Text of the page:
Well it’s been a bit since my last update but that’s mostly because of travel. I have not let up on the AWS SAA study. In this post I’ll provide an update on a few things I find interesting.
Areas of Study
I thought it would be nice to share the outline I am following while I prepare. I’m using a mix of the course by Adrian Cantrill, practice exams by WhizLabs, the SAA-CO2 Exam Guide, the AWS Well Architected Framework, and lots of lab time in the AWS Console.
- AWS Accounts
- Reviewed a bunch of Tech Fundamentals
- OSI Model
- Several AWS Fundamentals
- Public vs. Private Services
- AWS Global Infrastructure
- Default VPC
- DNS and Route53
- IAM, Accounts, and Organizations
- Containers & ECS
- ELB, ALD, NLB, ASG, GLB
- AWS Lambda
- API Gateway
- Amazon Cognito
- Direct Connect
- Transit Gateway
- Storage Gateway
- AWS Secrets Manager
- AWS WAF & Shield
- AWS Config
- Amazon Macie
- Amazon Inspector
- Amazon GuardDuty
- Amazon DynamoDB
- Amazon Athena
- Amazon RedShift
I know there is a lot there, but this is not an exhaustive list. There are several other topics that fit in this outline and if you take a training course you’ll pick all those bits up.
Points of Interest
So far I have come across some really interesting things. On thing I like is the application of resource-based policies. A resource-based policy is just that, a policy attached to a resource that lets you specify who has access to the resource and what actions they can perform on it. You can attach resource-based policies to things like S3 buckets, VPC endpoints and AWS Secrets Manager.
This is a simple example of how resource policies work. For example, When you look at the user policies, its pretty simple to see that User A only has list/read on Resource A. A resource policy could change that, but in this example it doesn’t. However for User B you can see they can list/read on both resources B and C, however the resource policy on Resource C says otherwise. Since this is an explicit deny on the resource policy it doesn’t matter what the identity-based policy says. Also, User D will have full access to Resource C since there is no explicit policy that negates the resource-based policy.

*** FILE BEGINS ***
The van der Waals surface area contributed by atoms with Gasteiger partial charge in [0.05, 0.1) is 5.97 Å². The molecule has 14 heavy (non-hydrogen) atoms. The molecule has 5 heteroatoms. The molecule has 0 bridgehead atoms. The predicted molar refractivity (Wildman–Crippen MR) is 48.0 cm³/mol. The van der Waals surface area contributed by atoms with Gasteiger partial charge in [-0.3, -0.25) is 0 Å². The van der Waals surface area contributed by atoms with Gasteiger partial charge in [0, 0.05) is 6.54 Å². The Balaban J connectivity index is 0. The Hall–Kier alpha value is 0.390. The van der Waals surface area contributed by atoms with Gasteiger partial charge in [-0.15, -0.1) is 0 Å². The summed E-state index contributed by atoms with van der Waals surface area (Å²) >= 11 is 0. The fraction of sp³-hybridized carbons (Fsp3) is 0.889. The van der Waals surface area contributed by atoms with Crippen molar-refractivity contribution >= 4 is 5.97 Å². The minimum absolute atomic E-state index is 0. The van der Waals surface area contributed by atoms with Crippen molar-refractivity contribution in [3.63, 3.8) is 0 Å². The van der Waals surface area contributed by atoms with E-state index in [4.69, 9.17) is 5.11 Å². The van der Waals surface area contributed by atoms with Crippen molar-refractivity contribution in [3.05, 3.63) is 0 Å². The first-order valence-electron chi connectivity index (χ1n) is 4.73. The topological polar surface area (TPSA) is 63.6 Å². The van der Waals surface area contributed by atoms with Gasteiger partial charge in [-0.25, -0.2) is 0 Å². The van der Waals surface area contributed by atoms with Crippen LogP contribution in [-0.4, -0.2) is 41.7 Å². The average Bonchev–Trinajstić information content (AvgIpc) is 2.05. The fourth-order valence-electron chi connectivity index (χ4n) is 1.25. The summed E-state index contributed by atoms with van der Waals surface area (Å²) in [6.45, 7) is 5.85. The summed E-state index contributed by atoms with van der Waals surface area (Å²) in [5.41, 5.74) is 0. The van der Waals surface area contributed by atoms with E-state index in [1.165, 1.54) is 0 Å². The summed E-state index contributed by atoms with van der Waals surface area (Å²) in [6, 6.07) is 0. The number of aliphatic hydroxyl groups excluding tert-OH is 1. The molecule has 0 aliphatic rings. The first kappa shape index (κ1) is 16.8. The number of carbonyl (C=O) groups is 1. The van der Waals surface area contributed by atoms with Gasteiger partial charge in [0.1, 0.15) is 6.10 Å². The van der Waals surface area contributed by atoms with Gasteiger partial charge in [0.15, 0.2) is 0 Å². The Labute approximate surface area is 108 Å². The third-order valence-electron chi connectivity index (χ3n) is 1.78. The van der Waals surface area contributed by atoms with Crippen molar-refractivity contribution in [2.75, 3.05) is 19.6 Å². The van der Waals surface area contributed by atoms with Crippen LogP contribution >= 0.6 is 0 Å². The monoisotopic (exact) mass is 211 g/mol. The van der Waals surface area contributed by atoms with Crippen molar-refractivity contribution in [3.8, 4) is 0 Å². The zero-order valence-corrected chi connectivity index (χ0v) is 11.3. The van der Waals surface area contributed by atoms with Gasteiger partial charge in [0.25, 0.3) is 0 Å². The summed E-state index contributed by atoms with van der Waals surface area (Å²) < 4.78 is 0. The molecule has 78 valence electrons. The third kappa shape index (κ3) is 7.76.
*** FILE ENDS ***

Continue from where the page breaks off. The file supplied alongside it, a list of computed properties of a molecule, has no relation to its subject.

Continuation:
To get a more complete sense of how these policies work and what services support them have a look at the Identity-based policies and resource-based policies page.
One other little bit I picked up that I want to explore in a bit more detail is how to encrypt data in an S3 bucket with Server-Side encryption and KMS.
Next On the Agenda
Next on my agenda is a dive into EC2 followed by Containers and ECS.
I’ll be back next week with another update. In the mean time, if you are new to cloud networking have a look at the Getting Started with AWS page where you’ll find some tutorials that you can follow to get some hands on experience.
Until next week, Happy Labbing!
2 thoughts on “AWS Solutions Architect Associate Study Update # 3”
Would love to get an update on your journey! I will be following a similar path this soon and am very interested.
Update Posted! Thanks for your comments. Let me know if you have specific questions. I’d be happy to try to answer them.